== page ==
A recent CentralSquare Technologies study revealed that one in three people surveyed are worried about having an active shooter incident in their community. This feeling is not surprising when you consider mass shootings (events involving the shooting of three or more people) are now a part of everyday life in the U.S. As of Sept 24, 2019, there had been an average of 1.24 mass shootings per day, killing 377 people and injuring another 1,347 victims.
While, statistically speaking, there is a low probability of this happening to you personally, organizations must come to grips with active shooter incidents as a complicated yet foreseeable event. It’s a known-known, so to speak. And this means if you are turning a blind eye or continuing to believe it won’t happen within the boundaries of your organizational control, you could be held responsible for the outcome.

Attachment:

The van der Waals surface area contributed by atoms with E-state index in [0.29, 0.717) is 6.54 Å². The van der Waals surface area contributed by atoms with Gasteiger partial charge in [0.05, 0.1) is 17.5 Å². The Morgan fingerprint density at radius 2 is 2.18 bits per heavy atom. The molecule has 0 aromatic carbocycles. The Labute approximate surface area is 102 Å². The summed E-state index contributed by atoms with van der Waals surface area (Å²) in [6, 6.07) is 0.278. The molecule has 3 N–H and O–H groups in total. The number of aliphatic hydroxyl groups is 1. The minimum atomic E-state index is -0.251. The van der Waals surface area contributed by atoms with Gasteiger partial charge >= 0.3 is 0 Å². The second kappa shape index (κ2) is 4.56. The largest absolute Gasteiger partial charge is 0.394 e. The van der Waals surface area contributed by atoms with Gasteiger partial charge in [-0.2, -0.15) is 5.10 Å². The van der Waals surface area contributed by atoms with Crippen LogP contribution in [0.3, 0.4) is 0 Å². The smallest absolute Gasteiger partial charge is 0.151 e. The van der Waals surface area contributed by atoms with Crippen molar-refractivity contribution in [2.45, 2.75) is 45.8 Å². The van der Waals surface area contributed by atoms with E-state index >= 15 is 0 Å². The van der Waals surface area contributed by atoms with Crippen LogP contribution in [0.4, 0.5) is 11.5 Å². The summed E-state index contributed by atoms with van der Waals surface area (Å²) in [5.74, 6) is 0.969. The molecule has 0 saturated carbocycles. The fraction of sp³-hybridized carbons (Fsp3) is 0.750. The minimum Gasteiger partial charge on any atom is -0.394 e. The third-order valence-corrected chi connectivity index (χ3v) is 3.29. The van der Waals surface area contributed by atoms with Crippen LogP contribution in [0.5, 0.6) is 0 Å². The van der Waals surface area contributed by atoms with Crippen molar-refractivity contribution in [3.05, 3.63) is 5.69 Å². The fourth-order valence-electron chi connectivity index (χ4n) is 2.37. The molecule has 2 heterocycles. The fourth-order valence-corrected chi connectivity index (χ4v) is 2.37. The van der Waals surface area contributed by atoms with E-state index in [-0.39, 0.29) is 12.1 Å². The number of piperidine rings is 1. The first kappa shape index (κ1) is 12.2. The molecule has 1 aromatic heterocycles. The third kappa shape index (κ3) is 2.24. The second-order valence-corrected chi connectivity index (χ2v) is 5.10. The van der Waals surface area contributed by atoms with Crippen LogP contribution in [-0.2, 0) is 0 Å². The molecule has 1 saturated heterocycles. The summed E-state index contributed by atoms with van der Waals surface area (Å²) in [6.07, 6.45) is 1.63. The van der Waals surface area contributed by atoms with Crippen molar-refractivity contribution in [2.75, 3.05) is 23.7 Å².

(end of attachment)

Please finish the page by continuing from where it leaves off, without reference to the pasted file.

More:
This was shown to be true for the company that owns the Las Vegas hotel where a gunman opened fire from his room onto a country music festival two years ago. The company agreed to pay up to $800 million to settle lawsuits filed by victims. The New York Times reported that the settlement “appears to resolve litigation that had raised novel and significant issues of law, including how culpable large companies and property owners are in mass-casualty attacks.”
If an active shooter incident does arise in an environment where your organization is wholly or even partially responsible for ensuring the safety of others, you need to have done the hard work ahead of time. Organizations must have measures in place to reduce the likelihood of firearm violence, know how to respond if an incident does occur, and have a plan to deal with the aftermath.
We invite you to learn more by downloading a copy of our latest whitepaper, Coming to Grips with the Known-Known of Active Shooter Incidents, we lay out the case for proactively preparing your workplace to mitigate risks and have a response plan at the ready.